Cyd Chrisse and Gene Kelly In S'lngln’ In The Rain
His big break came when Gene Kelly asked him to work on choreographing some of the numbers in his I944 movie Cover Girl. and from then on he never looked back. Although the self- conscious artistry of Vincente Minnelli made him the favourite of producer Arthur Freed at the MGM musicals unit. it was Donen and Kelly‘s work in On The Town. moving the camera around on real locations with the kind of verve usually reserved for a studio set-up. which crucially advanced the parameters of the genre.
Singin' In The Rain is a milestone of screen storytelling; integrating music. dance. comedy and a telling portrait of Tinseltown around the time of the transition to sound. Although slightly stymied by the studio surroundings. Seven Brides For Seven Brothers is a breathless paean to terpsichorean athleticism; Funny Face is a graceful vehicle for a mature Astaire. a wonderful amalgam of 50s Parisian cool. Cole Porter and la Hepburn at her most gamine; The Pajama Game takes the musical into the factory workplace, generates ‘Steam Heat‘ and builds an all-time classic outdoor set-piece from the Bob Fosse-choreographed ‘Once A Year Day‘ number.
These. and the rather more world- weary It 's Always Fair Weather. may well dwarf much of the other fare on show at the DEFF. but they provide what's surely the most delightful of recent retrospectives that the Festival has had to offer. A pity that Mr Donen won’t be here in person. but these movies talk. sing. dance and move louder than mere words.
The Stanley Donen retrospective begins on I4 Aug. Film/rouse I. 3pm. Forqu details see the DEF F Oﬂicial Programme or call the Information Hotline on 0/3] 229 2550.
FOR FULL DETAILS OF NON-FESTIVAL FILM PROGRAMMES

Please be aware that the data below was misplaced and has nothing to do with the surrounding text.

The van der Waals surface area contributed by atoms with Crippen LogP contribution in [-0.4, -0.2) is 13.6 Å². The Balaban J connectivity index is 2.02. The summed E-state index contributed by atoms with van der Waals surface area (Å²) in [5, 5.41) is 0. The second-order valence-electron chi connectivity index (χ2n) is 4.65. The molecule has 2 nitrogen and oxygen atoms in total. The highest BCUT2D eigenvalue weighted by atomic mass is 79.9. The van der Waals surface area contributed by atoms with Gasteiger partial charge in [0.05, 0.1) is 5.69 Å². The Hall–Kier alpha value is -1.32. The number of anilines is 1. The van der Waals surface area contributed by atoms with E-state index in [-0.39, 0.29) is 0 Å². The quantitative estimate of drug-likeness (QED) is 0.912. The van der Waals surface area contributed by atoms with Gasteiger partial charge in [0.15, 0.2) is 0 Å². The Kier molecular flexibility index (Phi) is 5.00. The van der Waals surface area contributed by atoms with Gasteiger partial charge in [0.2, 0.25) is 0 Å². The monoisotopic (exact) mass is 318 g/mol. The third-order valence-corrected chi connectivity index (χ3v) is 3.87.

IN GLASGOW AND EDINBURGH, SEE PAGES 84 T0 89
Making a rush tor the front row, Alan Morrison picks out the best of the big
I The War Kevin Costner comes to terms with Vietnam trauma while his kids battle with their white trash neighbours during the hot summer of 1970. A moving and intelligent family drama. unfairly forgotten at the US box ofﬁce.
The War. MGM, 14 Aug. 8.15pm. £6
I Land And Freedom Ken Loach awakens the audience's passions with this masterful tale of a young Liverpool man's experiences with the militia in the Spanish Civil War. See feature. Land And Freedom. MGM. I3 Aug. 8.15pm/I Ipm. £15 (£10)/£6 (£4).
I Gold Fever A Japanese man travels from the conﬁnes of Tokyo to the landscapes of Iceland to bury his parents, in this stylish road movie, which has some ofthe most startling visuals you'll see this year. See review. Cold Fever: Filmhouse I. I 6 Aug. 8.15pm. £6 (£4).
I Panther Melvin and Mario Van Peebles‘s politicised account of the rise of the Black Panther Party is forthright in its accusations, but not at the expense of accessibility and entertainment.
Panther. Filmhouse I, I4 Aug. 8.15pm; UCI. 16 Aug. 7.30pm. £6 (£4).
I No For The Road Albert Finney and Audrey Hepburn star as a married couple whose life together is examined in three contrasting phases as they holiday in France. A key ﬁlm in the Festival ’s reassessment of the work of director Stanley Donen.
Two For The Road. OFT I 5 Aug. 8pm; Filmhouse I. I6 Aug. 3pm. £4 (£3).
I The Young Poisoner’s Handbook Gn'm humour in 60s England as a toxicology but? schoolkid sets out to experiment on family and friends.
The Young Poisoner's Handbook. Cameo I. 15 Aug. 9.30pm; Cameo I. 17 Aug. 7pm. £6 (£4).
The List 11-17 Aug 1995 e: